Iron wear dramatically reduced in haul trucks with Liquid Tungsten
Mine operations in Australia and Indonesia benefit from lower iron levels
The accumulation of iron in lubricants is of concern to equipment operators as it reduces the effectiveness of the lubricant and may indicate accelerating engine wear thereby reducing productivity, increasing maintenance costs and if left unattended could result in equipment breakdown or catastrophic failure.
Use of Liquid Tungsten in lubricants alleviates this by forming a barrier between metal surfaces, reducing friction and lowering operating temperatures.
This is not just hot air as Techenomics, which distributes Liquid Tungsten throughout its network and exclusively to the mining industry, is demonstrating both in laboratory tests and trials in the field.
Concerned by the excessive amounts of iron being generated in the engines of their haul trucks, operators in Indonesia and Australia approached Techenomics to help find a solution. In both instances a trial of the use of Liquid Tungsten in the Hitachi haul trucks proved successful.
In Western Australia the operator was seeking to reduce the iron wear rate by a minimum of 10%. The use of Liquid Tungsten was trialled in one truck, a Hitachi AH500 articulated dump truck, while a similar truck, a Bell B50D, served as the control vehicle with no Liquid Tungsten added.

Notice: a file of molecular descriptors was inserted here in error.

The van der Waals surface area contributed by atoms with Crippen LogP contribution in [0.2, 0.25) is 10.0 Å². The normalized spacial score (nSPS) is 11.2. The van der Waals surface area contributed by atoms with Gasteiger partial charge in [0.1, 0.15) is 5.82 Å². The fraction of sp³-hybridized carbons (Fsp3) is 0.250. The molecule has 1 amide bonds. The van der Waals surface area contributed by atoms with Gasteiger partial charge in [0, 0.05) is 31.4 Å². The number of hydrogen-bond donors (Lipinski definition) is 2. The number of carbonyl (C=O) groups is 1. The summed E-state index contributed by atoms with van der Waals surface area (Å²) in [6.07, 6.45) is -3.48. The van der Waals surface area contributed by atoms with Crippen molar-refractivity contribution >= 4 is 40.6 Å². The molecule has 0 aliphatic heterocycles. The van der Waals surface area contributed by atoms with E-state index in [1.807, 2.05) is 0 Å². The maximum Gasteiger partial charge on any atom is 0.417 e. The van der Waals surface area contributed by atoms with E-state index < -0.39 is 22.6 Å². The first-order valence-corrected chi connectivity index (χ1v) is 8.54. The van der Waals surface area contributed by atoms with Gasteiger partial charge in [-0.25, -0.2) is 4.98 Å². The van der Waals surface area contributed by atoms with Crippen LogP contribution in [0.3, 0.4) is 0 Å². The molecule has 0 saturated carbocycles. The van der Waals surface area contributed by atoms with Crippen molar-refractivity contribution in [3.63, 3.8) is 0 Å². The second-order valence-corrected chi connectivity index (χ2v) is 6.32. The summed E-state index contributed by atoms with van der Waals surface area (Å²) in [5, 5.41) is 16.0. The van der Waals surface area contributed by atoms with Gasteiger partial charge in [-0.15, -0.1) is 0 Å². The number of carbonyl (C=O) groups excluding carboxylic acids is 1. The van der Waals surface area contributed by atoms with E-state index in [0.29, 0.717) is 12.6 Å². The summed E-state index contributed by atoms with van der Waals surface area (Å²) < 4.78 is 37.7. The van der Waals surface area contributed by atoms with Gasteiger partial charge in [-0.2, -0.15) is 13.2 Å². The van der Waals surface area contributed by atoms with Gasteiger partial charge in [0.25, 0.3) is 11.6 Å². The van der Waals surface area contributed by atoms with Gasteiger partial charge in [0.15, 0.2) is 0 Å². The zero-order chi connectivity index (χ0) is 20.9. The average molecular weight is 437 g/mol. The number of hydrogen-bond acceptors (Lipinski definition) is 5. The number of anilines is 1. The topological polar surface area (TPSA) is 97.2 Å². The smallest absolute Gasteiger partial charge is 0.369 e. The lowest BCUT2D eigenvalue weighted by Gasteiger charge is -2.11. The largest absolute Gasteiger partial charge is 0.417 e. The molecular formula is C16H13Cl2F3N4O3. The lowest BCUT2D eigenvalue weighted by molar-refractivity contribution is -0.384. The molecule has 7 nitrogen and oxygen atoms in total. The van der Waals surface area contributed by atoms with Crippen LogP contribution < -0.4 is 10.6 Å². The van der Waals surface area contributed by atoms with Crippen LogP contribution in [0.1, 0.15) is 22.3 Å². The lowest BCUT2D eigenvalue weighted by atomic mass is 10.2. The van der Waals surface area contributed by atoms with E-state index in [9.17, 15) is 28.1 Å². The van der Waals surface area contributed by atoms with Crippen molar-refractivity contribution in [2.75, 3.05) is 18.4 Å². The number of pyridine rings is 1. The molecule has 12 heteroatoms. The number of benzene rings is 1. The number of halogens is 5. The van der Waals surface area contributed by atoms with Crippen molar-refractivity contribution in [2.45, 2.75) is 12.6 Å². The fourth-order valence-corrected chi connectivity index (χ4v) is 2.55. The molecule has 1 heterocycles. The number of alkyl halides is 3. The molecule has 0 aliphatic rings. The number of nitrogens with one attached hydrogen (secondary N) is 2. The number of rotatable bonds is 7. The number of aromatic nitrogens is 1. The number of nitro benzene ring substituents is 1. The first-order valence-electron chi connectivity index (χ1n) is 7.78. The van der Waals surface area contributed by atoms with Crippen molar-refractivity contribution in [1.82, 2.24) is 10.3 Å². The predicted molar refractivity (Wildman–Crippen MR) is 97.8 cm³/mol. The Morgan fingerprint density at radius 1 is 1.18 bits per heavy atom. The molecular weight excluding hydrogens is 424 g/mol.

Delvac 10W/40 oil was used in both trucks and the trial truck was dosed with 5% Liquid Tungsten.
Iron generation was reduced by 25%, from 0.08 mg/l/oil hour to 0.06 mg/l/oil hour in the four-month trial period and this represented 10.6 grams over a nominal 14,000 hours of engine life.
At the beginning of the trial the control truck was generating iron at 0.06 mg/l/oil hour and there was little difference to the rate over the period of the trial.
A trial of Liquid Tungsten was also carried out on a Euclid Hitachi dump truck for a large mining operation in Indonesia, with the operator concerned at the high level of engine wear in the final drive.
After the addition of Liquid Tungsten the iron rate was reduced from 0.19 mg/l/oil hour to just 0.10 mg/l/oil hour, representing an impressive 47%.
Techenomics CEO Chris Adsett says the Liquid Tungsten nanoparticles have a big role to play in optimising operations, including the massive haul trucks used in mining, wherever in the world the mine is located.
He says the ability of Liquid Tungsten to reduce friction and lower operating temperatures also reduces mechanical wear, increases the life of lubricants, lowers fuel consumption, limits maintenance and cuts emissions in the operating components of engines and other mechanical equipment.
Trials by Techenomics on haul trucks in Australia, Indonesia and Mongolia have demonstrated the effectiveness of the technology while trials by the Liquid Tungsten developer, US-based Nanotech Industrial Solutions (NIS), have proven the capabilities at operations in Russia and Canada.
For more information about Techenomics International visit www.techenomics.net or contact Chris Adsett, email@example.com; in Indonesia Freddy, firstname.lastname@example.org; in South East Asia Siti, email@example.com, in Mongolia Tumee, firstname.lastname@example.org, or Otgoo, email@example.com, in Australia Jason Davis, firstname.lastname@example.org; in Newman Kiky, email@example.com; in Africa Chris Adsett, firstname.lastname@example.org or for Liquid Tungsten globally Paul Lipsham, email@example.com